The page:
11 Most Endangered Historic Places
Year Listed: 2006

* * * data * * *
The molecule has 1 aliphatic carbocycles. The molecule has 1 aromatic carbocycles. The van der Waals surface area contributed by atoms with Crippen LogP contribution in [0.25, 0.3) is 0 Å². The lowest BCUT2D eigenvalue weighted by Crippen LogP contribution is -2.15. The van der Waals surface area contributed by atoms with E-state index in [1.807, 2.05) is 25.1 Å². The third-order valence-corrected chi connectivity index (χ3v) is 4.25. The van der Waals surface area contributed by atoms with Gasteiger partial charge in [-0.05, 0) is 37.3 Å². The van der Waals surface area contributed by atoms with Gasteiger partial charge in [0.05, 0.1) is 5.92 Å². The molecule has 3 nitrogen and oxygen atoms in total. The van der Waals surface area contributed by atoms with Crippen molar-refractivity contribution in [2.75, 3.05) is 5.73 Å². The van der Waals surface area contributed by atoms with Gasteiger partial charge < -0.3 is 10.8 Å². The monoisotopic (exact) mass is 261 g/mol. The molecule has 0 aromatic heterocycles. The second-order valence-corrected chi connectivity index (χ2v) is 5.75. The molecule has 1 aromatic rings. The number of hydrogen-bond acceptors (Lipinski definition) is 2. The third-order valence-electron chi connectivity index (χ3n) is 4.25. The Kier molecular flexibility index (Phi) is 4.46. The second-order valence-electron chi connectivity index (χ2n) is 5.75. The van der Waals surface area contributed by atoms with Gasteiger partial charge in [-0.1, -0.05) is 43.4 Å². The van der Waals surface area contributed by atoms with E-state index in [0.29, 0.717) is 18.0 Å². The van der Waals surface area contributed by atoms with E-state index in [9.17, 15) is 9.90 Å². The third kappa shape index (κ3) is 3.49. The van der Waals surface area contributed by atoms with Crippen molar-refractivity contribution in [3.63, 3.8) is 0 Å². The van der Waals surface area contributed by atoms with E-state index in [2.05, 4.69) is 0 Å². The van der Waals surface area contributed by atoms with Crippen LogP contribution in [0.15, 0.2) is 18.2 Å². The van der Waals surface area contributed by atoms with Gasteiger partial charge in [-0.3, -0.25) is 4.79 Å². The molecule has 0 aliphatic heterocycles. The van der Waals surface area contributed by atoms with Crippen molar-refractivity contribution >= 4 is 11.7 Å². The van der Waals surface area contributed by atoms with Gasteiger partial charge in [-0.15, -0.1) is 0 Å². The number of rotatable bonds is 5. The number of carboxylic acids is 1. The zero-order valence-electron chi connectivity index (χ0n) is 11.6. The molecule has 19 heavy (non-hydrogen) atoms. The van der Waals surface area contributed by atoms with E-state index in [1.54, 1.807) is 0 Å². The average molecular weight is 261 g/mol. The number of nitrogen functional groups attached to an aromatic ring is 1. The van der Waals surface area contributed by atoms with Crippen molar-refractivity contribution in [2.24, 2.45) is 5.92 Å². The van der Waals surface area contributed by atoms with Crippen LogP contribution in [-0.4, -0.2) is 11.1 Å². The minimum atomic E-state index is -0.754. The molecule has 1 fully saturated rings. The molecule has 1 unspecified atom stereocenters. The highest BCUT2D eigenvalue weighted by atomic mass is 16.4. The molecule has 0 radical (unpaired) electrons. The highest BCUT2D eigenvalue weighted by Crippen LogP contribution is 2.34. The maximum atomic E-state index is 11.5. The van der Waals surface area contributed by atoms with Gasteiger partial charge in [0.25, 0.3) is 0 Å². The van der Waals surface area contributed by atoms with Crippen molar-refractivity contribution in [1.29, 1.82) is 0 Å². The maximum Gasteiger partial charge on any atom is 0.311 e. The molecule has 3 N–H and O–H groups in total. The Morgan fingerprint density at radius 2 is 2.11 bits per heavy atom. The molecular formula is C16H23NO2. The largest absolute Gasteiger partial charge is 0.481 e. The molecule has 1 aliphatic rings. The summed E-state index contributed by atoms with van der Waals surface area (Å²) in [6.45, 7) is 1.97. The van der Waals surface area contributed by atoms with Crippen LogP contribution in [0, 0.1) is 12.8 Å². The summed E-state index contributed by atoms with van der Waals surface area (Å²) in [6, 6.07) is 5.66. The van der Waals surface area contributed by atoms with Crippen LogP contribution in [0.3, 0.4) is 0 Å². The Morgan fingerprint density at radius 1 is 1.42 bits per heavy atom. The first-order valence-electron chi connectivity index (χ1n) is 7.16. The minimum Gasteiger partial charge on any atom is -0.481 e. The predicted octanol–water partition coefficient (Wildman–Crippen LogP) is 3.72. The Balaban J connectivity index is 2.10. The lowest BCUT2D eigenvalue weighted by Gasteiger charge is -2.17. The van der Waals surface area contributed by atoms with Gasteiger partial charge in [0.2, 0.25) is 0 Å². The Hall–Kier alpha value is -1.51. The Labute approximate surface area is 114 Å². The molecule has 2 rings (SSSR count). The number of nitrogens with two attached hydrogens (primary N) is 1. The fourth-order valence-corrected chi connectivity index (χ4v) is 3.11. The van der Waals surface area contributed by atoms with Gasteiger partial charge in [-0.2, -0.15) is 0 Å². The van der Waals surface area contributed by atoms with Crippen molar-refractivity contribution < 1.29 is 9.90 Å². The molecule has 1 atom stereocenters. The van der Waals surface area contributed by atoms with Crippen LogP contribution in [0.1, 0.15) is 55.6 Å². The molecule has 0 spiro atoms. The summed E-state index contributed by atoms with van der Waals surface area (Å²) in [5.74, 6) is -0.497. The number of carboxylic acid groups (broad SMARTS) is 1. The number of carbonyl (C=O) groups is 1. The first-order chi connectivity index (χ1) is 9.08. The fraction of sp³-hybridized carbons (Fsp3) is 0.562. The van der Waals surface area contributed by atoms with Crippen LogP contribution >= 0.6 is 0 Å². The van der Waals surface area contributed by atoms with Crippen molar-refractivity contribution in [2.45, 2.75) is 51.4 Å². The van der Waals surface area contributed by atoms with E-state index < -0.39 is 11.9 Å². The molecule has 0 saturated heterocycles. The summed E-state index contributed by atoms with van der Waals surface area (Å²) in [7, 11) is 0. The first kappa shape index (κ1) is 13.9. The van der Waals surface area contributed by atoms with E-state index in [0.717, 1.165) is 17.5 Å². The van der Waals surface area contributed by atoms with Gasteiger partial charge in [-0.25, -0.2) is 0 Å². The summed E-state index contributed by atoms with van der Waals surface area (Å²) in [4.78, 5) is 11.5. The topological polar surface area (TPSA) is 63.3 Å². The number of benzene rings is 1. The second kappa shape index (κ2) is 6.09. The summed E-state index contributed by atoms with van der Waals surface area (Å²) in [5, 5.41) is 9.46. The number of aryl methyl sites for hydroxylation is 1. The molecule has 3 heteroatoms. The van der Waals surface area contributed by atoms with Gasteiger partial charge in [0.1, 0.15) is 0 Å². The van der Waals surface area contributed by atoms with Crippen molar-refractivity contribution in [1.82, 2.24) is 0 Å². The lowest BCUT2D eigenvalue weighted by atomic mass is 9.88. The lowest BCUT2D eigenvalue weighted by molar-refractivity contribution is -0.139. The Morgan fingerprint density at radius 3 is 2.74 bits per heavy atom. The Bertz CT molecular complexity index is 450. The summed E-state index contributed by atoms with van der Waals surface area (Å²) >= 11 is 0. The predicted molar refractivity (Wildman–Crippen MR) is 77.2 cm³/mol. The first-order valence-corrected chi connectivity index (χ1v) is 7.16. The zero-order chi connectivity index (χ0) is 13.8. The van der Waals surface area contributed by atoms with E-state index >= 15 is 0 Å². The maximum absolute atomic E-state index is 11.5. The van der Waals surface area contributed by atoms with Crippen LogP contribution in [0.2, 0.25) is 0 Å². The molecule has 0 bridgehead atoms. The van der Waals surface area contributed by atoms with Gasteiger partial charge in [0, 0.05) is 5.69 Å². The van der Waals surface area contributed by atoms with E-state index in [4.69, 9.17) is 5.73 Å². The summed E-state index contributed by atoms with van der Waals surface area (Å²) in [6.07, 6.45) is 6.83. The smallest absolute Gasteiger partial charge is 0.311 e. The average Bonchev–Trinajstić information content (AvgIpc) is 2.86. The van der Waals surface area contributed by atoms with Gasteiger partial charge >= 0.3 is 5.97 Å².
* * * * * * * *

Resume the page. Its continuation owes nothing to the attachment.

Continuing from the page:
The idea of a model residential community was on the mind of Kenilworth founder Joseph Sears in 1889 when he made his first purchase of a 224-acre wooded site 15 miles north of Chicago. Kenilworth came into being in the rush of excitement and planning for Chicago's 1893 World's Columbian Exposition, where the "City Beautiful" concept was unveiled. Among the noted architects that Sears attracted to his project were Franklin P. Burnham, who was one of Kenilworth's first residents and a director of the Kenilworth Company, which was formed to raise capital for the development. Another key player was architect George W. Maher, one of the most prolific Prairie School architects, who designed more than 40 houses in the Village and was instrumental in continuing the quality and character of the original village as Kenilworth grew to its current boundaries by the end of the 1920s, and the building of homes was essentially complete by the 1940s. Most of the 830 homes in the community are more than 80 years old, with many over 100 years old.